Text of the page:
Gunter loped up to Mrs. C and gave her a hug and then kissed her on the cheek. ‘You are the only one for me, Mrs. C.’

‘Flattery will get you nowhere.’

‘Mmm, the wursts look delicious; just like the ones we have in Bavaria.’ Gunter reached for one dark golden sausage. ‘I just can’t resist.’

Mrs. C slapped his hand. ‘Not until you wash your hands and set the table.’

Wilhelm strode out from the back verandah with the tossed green salad. As Mrs. C stared at him, her eyes narrowed, Gunter gestured and said, ‘Oh, Mrs. C this is my um, friend, from Tasmania, Wilhelm Thumm.’

Mrs. C placed her hands on her hips. ‘Oh, so this is who you’ve been gallivanting around town with. Hmmm?’

‘Yes, Mrs. C.’ Gunter grinned. ‘I’ve been showing him this fair city before he heads off to Canberra, was it?’

‘Adelaide, actually,’ Wilhelm cleared his throat. ‘Change of plans, mate. I thought we might take the Great Ocean Road, I mean coast and all that. Sailing in my sailboat, the fair ship, Minna, I mean. We could stay in Port Fairy along the way.’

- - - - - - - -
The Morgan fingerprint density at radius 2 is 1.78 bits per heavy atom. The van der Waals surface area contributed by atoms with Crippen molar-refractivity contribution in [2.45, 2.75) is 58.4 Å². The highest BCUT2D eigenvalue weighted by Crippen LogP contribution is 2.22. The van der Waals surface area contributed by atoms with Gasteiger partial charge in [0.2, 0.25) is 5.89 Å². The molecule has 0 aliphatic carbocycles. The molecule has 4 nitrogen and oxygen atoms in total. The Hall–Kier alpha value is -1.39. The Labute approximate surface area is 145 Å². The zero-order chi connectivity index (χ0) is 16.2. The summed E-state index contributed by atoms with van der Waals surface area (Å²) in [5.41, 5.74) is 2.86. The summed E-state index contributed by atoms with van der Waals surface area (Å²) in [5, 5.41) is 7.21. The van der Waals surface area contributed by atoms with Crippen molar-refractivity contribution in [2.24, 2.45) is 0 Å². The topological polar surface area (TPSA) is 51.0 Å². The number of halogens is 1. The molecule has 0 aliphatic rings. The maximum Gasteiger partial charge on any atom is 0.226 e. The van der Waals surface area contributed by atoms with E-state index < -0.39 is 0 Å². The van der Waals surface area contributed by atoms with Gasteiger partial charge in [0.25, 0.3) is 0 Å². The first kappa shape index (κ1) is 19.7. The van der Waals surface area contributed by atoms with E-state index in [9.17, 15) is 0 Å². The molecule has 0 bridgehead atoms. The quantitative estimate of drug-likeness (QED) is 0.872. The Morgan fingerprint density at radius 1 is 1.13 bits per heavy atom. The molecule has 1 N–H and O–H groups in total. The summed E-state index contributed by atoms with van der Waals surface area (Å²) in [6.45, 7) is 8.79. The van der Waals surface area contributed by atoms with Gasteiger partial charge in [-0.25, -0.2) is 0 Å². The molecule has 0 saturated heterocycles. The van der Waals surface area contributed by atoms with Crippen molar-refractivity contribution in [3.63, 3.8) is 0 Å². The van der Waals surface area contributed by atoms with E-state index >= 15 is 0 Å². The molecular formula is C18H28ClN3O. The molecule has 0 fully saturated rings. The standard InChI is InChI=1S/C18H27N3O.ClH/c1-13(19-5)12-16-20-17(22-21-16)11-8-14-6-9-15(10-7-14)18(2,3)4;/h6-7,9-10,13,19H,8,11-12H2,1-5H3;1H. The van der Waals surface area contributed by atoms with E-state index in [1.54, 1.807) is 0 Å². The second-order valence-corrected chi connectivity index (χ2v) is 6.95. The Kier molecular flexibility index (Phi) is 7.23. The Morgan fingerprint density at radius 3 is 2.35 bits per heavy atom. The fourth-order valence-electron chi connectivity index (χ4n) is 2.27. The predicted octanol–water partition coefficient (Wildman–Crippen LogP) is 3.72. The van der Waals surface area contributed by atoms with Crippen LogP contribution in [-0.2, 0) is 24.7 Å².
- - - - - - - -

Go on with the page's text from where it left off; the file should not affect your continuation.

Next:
‘We?’

Wilhelm nodded. ‘Oh, didn’t I make that clear? You’re coming with us. Boss’s orders. Anyway, you’ll enjoy the company; your dear mutti, my son Johnny and my wife…’

‘What? But I…’

‘Not negotiable, Gunter.’

‘Not going to happen, M-mate. Your wife, Frieda and I do not get along.’ Gunter shoved his hands in his trouser pockets and marched into the kitchen. There between the bright yellow painted cupboards, he paced. ‘No, I have to stay here. Letitia, she’s…’

‘Aber, mein Gans, Boris is there.’ His mother stood by the lace-topped table. ‘We need you in Adelaide where Boris is.’